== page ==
APS Details Cause of Battery Fire and Explosion, Proposes Safety Fixes

Utility Arizona Public Service has completed its exhaustive study of the most high-profile U.S. grid battery fire.

The company filed its report[1] Monday with the Arizona Corporation Commission, which regulates the utility. The report, produced in collaboration with DNV GL, lays out new safety requirements to prevent dangerous failures at current and future battery installations.

APS planned to massively increase its battery fleet to store solar power for use in the evenings, but put the buildout on hold after the setback last spring. A lithium-ion battery container near Phoenix caught fire in April 2019, and after first responders opened the door, it exploded, sending several of them to the hospital.

The fire ignited in just one of the 27 racks of batteries in the McMicken facility, and did not spread, GTM previously reported[2]. That suggests the layout of the racks effectively isolated them from each other. But the aerosol fire suppressant was powerless to stop a buildup of explosive gas, which combusted when the first responders opened the door and let oxygen into the container.

The explosion revealed that lithium-ion batteries can be dangerous, even in the hands of experienced professionals like APS, storage vendor Fluence, and battery manufacturer LG Chem. The new report offers a chance to identify what went wrong and ensure that future constructions eliminate the failure pathways, said Scott Bordenkircher, director of technology integration and innovation at APS.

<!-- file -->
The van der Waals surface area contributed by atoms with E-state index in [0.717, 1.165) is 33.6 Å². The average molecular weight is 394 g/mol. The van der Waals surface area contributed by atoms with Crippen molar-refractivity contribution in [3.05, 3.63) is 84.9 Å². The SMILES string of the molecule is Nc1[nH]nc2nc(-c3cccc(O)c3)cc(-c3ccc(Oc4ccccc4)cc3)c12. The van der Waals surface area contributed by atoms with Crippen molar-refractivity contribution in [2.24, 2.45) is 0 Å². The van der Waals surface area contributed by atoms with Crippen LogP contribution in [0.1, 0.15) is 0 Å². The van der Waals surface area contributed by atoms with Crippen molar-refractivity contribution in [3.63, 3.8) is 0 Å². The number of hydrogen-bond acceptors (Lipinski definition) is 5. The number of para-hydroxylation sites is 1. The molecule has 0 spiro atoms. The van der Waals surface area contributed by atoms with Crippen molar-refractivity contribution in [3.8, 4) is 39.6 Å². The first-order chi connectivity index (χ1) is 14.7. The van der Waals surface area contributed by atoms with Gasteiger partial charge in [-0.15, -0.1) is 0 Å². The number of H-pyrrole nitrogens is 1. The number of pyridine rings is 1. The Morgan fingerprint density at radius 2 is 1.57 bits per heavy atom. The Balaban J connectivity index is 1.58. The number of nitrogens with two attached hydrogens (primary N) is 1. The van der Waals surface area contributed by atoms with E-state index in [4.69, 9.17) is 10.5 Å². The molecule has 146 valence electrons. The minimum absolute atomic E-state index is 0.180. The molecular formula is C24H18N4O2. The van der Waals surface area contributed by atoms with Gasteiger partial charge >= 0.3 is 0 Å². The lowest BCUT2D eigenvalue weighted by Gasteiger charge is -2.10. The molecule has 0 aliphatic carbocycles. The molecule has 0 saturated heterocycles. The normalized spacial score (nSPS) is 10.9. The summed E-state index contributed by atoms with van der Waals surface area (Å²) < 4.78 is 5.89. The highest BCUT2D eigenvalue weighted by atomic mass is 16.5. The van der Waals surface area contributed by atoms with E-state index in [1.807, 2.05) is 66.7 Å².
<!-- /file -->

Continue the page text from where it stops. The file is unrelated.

“Conversations and learnings around an event like this are hypercritical, because that’s how you get the information out that needs to be considered in the next generation,” he said in a Monday interview.

Immediate changes

The findings include two major categories of recommendation: physical changes to battery system design to eliminate the gaseous buildup scenario, and changes to how utilities train first responders to deal with emergencies at battery plants.

The report breaks down the event into five crucial steps:

  1. It appears that a single lithium-ion cell developed dendrites, or accretions of material that grew from one electrode to the other, which caused a short circuit. This caused the cell to heat up and catch fire.
  2. As that fire spread to neighboring cells, the aerosol fire suppressant proved incapable of stopping such a powerful conflagration.